India’s Biofuel Policy 2018: The Answer to the Surge in Fuel Prices

On the occasion of the World Biofuel Day, the Prime Minister stated, “We will produce 450 crore liters of ethanol in next four years from existing 141 crore liters. It will result in import savings of Rs 12,000 crore”. What makes biofuels important is the fact that not only are they eco-friendly but they also act as effective alternatives for petroleum 80% of the requirement of which is met by imports. The Ministry of New and Renewable Energy formulated the bio-fuel policy for the first time in 2003 and in 2013, the Centre successfully launched a programme, which makes it mandatory for all the petroleum companies to blend ethanol in petrol at least up to 5% for all kinds of sale purposes, i.e., the Ethanol Blended Petrol (EBP) Programme. With the initiation of this an estimate was made to achieve as much as 20% of blending of bio-fuel by 2017.

These wonders that bio-fuel and bio-diesel are intended to perform are going to pan out only if there is an adequate supply of the same on a domestic level. However that’s not the case, ethanol, which is majorly procured from Sugarcane molasses, is in great demand in liquor production. Now, the distilleries offer quite competitive pricing, at the same time this kind of demand of ethanol prompts the state governments to raise the taxes on it. Other than the liquor industry, even the production of chemicals borrows a good amount of ethanol, thus reducing the amount of ethanol at the disposal of Oil Marketing Companies. The pricing is not just competitive on account of supply side limitations and government taxes but also because of the transportation and storage costs involved. Thus, these fluctuations prevented the oil companies from reaching the target of at least 20% blending of biofuel in petrol.

The Biofuel policy of 2018, offers certain solutions to deal with the supply issues. These solutions range from expanding the raw material base from which ethanol can be procured for blending with petrol to increasing the funding for the 2nd Generation ethanol bio-refineries, which refers to producing ethanol from Municipal Waste to providing certain tax incentives and price increments, so as to incentivize the production of ethanol for sugar mills. Along with these supply side improvements, the government has raised the ethanol blending limits to 10%, which further intends to curb any slack in demand vis-à-vis the estimated increase in the supply of ethanol.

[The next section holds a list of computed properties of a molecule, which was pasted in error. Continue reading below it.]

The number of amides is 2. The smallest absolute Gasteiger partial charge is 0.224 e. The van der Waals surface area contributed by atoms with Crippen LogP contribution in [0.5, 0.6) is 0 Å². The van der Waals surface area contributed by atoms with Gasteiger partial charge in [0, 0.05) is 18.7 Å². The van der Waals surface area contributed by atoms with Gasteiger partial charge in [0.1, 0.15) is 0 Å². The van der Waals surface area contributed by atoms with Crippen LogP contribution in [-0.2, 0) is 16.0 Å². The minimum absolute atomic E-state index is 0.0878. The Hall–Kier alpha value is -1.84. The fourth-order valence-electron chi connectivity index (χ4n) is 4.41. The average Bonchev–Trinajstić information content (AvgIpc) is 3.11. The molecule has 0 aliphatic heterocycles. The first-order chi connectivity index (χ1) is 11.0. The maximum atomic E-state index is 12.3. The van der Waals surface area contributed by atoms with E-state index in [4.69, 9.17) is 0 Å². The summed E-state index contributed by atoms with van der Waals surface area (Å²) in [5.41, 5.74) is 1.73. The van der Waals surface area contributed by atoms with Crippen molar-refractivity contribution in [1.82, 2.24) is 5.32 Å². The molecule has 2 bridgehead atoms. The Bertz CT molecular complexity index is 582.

Despite these expected positives around the Biofuel Policy, it becomes difficult to ignore the areas that this new policy has ignored. To begin with let’s look at the issue of octane over which the comments are missing from the government. Several chemical components are used to catalyze the efficiency of Octane in petrol which eventually increases the efficiency of petrol. Now what the government has ignored is what can be done to curb the cancerous emissions that the catalysts for octane produce. Secondly, some thinkers have even extended contentions over the fact of why the funding on the 2nd generation of biofuels is being over-emphasized when the 1st generation of biofuels can yield more sure-shot results. Thirdly, issues have been expressed over the lack of transparency in extension of MOUs to certain companies for establishing 2nd Generation refineries which are bagging huge funds as per the new policy. Finally, propositions have been made about allowing imports of ethanol, especially when the prices at this point in time are essentially low, so as to reduce the gap in supply that shall being created for as long as the domestic supply does not gear up.

As far as the issues of Octane go, time bound imports of bio-fuels and transparency of MOUs’ distribution are concerned, it is agreeable that the problems have to be looked into, up to some extent and improvements in policy are required in these areas. However I do not agree with the opposition over the investment in the 2nd Generation bio-fuels in its entirety. It can be agreed that the pre-existing and relatively more promising 1st Generation biofuels should be invested in, so as to improve them, but keeping away from experimenting with 2nd Generation biofuels won’t be very wise because the potential of the same has not been assessed in most international models, therefore, looking at certain new areas should definitely be the way forward, but development of the pre-existing technologies should not be avoided as it will provide us with something to fall back on.

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